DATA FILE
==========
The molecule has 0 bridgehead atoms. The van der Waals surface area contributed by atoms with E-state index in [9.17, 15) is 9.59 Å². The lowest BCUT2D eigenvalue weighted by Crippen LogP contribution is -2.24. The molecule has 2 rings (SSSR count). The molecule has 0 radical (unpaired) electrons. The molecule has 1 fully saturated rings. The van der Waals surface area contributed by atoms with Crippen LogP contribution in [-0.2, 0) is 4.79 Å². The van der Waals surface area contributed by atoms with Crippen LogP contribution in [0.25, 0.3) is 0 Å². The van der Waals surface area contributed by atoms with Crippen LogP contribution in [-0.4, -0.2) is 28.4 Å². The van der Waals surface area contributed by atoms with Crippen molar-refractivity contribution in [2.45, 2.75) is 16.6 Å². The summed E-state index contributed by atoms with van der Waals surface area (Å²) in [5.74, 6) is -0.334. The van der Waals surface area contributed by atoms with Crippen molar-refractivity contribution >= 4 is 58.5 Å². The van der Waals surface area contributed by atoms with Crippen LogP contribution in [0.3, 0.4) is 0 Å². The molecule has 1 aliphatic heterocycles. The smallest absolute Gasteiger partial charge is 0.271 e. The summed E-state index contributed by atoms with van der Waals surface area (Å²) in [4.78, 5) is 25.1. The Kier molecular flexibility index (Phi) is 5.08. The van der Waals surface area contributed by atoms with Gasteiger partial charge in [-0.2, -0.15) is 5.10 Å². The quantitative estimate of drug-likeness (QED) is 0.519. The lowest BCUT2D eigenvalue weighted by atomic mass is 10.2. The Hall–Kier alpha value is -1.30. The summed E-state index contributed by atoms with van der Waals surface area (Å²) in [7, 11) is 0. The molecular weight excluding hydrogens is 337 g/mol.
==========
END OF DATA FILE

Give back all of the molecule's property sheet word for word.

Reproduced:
The molecule has 0 bridgehead atoms. The van der Waals surface area contributed by atoms with E-state index in [9.17, 15) is 9.59 Å². The lowest BCUT2D eigenvalue weighted by Crippen LogP contribution is -2.24. The molecule has 2 rings (SSSR count). The molecule has 0 radical (unpaired) electrons. The molecule has 1 fully saturated rings. The van der Waals surface area contributed by atoms with Crippen LogP contribution in [-0.2, 0) is 4.79 Å². The van der Waals surface area contributed by atoms with Crippen LogP contribution in [0.25, 0.3) is 0 Å². The van der Waals surface area contributed by atoms with Crippen LogP contribution in [-0.4, -0.2) is 28.4 Å². The van der Waals surface area contributed by atoms with Crippen molar-refractivity contribution in [2.45, 2.75) is 16.6 Å². The summed E-state index contributed by atoms with van der Waals surface area (Å²) in [5.74, 6) is -0.334. The van der Waals surface area contributed by atoms with Crippen molar-refractivity contribution >= 4 is 58.5 Å². The van der Waals surface area contributed by atoms with Crippen LogP contribution in [0.3, 0.4) is 0 Å². The molecule has 1 aliphatic heterocycles. The smallest absolute Gasteiger partial charge is 0.271 e. The summed E-state index contributed by atoms with van der Waals surface area (Å²) in [4.78, 5) is 25.1. The Kier molecular flexibility index (Phi) is 5.08. The van der Waals surface area contributed by atoms with Gasteiger partial charge in [-0.2, -0.15) is 5.10 Å². The quantitative estimate of drug-likeness (QED) is 0.519. The lowest BCUT2D eigenvalue weighted by atomic mass is 10.2. The Hall–Kier alpha value is -1.30. The summed E-state index contributed by atoms with van der Waals surface area (Å²) in [7, 11) is 0. The molecular weight excluding hydrogens is 337 g/mol.